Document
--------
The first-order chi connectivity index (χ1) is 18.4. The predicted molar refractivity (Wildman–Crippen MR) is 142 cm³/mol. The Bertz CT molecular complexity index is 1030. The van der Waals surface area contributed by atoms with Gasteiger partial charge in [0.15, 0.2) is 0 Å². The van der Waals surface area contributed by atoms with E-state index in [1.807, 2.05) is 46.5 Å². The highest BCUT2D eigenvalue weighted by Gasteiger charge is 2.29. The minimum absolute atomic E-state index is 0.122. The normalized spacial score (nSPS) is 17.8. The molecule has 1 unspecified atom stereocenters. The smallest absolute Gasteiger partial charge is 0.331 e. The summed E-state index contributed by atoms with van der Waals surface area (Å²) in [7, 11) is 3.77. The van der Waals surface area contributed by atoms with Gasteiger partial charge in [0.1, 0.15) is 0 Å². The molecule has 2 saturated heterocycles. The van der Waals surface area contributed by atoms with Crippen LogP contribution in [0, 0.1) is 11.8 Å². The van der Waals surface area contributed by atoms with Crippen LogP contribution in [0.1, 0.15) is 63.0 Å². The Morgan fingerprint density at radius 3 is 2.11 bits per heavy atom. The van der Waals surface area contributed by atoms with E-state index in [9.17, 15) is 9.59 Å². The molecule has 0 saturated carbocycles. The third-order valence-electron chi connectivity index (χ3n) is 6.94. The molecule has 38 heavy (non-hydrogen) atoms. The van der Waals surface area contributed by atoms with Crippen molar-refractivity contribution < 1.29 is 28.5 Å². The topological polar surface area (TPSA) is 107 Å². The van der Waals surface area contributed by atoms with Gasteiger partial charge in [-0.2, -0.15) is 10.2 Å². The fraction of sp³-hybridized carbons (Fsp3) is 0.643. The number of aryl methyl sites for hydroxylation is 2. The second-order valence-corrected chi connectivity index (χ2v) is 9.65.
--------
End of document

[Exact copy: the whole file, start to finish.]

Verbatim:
The first-order chi connectivity index (χ1) is 18.4. The predicted molar refractivity (Wildman–Crippen MR) is 142 cm³/mol. The Bertz CT molecular complexity index is 1030. The van der Waals surface area contributed by atoms with Gasteiger partial charge in [0.15, 0.2) is 0 Å². The van der Waals surface area contributed by atoms with E-state index in [1.807, 2.05) is 46.5 Å². The highest BCUT2D eigenvalue weighted by Gasteiger charge is 2.29. The minimum absolute atomic E-state index is 0.122. The normalized spacial score (nSPS) is 17.8. The molecule has 1 unspecified atom stereocenters. The smallest absolute Gasteiger partial charge is 0.331 e. The summed E-state index contributed by atoms with van der Waals surface area (Å²) in [7, 11) is 3.77. The van der Waals surface area contributed by atoms with Gasteiger partial charge in [0.1, 0.15) is 0 Å². The molecule has 2 saturated heterocycles. The van der Waals surface area contributed by atoms with Crippen LogP contribution in [0, 0.1) is 11.8 Å². The van der Waals surface area contributed by atoms with Crippen LogP contribution in [0.1, 0.15) is 63.0 Å². The Morgan fingerprint density at radius 3 is 2.11 bits per heavy atom. The van der Waals surface area contributed by atoms with E-state index in [9.17, 15) is 9.59 Å². The molecule has 0 saturated carbocycles. The third-order valence-electron chi connectivity index (χ3n) is 6.94. The molecule has 38 heavy (non-hydrogen) atoms. The van der Waals surface area contributed by atoms with Crippen molar-refractivity contribution < 1.29 is 28.5 Å². The topological polar surface area (TPSA) is 107 Å². The van der Waals surface area contributed by atoms with Gasteiger partial charge in [-0.2, -0.15) is 10.2 Å². The fraction of sp³-hybridized carbons (Fsp3) is 0.643. The number of aryl methyl sites for hydroxylation is 2. The second-order valence-corrected chi connectivity index (χ2v) is 9.65.